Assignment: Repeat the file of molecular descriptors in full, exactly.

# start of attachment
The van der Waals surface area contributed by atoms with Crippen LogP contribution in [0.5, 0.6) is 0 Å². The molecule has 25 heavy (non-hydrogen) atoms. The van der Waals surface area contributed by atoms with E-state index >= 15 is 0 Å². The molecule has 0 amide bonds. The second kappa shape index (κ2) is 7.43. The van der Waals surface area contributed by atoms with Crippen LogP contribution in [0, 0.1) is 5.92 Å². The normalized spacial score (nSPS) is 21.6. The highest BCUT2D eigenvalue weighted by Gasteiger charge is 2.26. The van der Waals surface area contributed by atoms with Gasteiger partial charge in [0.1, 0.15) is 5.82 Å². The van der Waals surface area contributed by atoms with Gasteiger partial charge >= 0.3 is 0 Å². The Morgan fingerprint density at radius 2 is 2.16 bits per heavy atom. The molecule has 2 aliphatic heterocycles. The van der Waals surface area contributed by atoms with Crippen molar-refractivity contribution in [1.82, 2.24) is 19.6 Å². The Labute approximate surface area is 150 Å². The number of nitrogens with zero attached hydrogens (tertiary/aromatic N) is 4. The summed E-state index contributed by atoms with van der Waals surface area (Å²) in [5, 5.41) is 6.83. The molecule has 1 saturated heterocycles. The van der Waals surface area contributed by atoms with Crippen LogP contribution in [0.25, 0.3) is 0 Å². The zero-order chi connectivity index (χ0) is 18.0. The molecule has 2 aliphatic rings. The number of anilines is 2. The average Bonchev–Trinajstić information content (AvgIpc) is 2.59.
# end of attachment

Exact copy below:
The van der Waals surface area contributed by atoms with Crippen LogP contribution in [0.5, 0.6) is 0 Å². The molecule has 25 heavy (non-hydrogen) atoms. The van der Waals surface area contributed by atoms with E-state index >= 15 is 0 Å². The molecule has 0 amide bonds. The second kappa shape index (κ2) is 7.43. The van der Waals surface area contributed by atoms with Crippen LogP contribution in [0, 0.1) is 5.92 Å². The normalized spacial score (nSPS) is 21.6. The highest BCUT2D eigenvalue weighted by Gasteiger charge is 2.26. The van der Waals surface area contributed by atoms with Gasteiger partial charge in [0.1, 0.15) is 5.82 Å². The van der Waals surface area contributed by atoms with Gasteiger partial charge >= 0.3 is 0 Å². The Morgan fingerprint density at radius 2 is 2.16 bits per heavy atom. The molecule has 2 aliphatic heterocycles. The van der Waals surface area contributed by atoms with Crippen molar-refractivity contribution in [1.82, 2.24) is 19.6 Å². The Labute approximate surface area is 150 Å². The number of nitrogens with zero attached hydrogens (tertiary/aromatic N) is 4. The summed E-state index contributed by atoms with van der Waals surface area (Å²) in [5, 5.41) is 6.83. The molecule has 1 saturated heterocycles. The van der Waals surface area contributed by atoms with Crippen LogP contribution in [0.25, 0.3) is 0 Å². The zero-order chi connectivity index (χ0) is 18.0. The molecule has 2 aliphatic rings. The number of anilines is 2. The average Bonchev–Trinajstić information content (AvgIpc) is 2.59.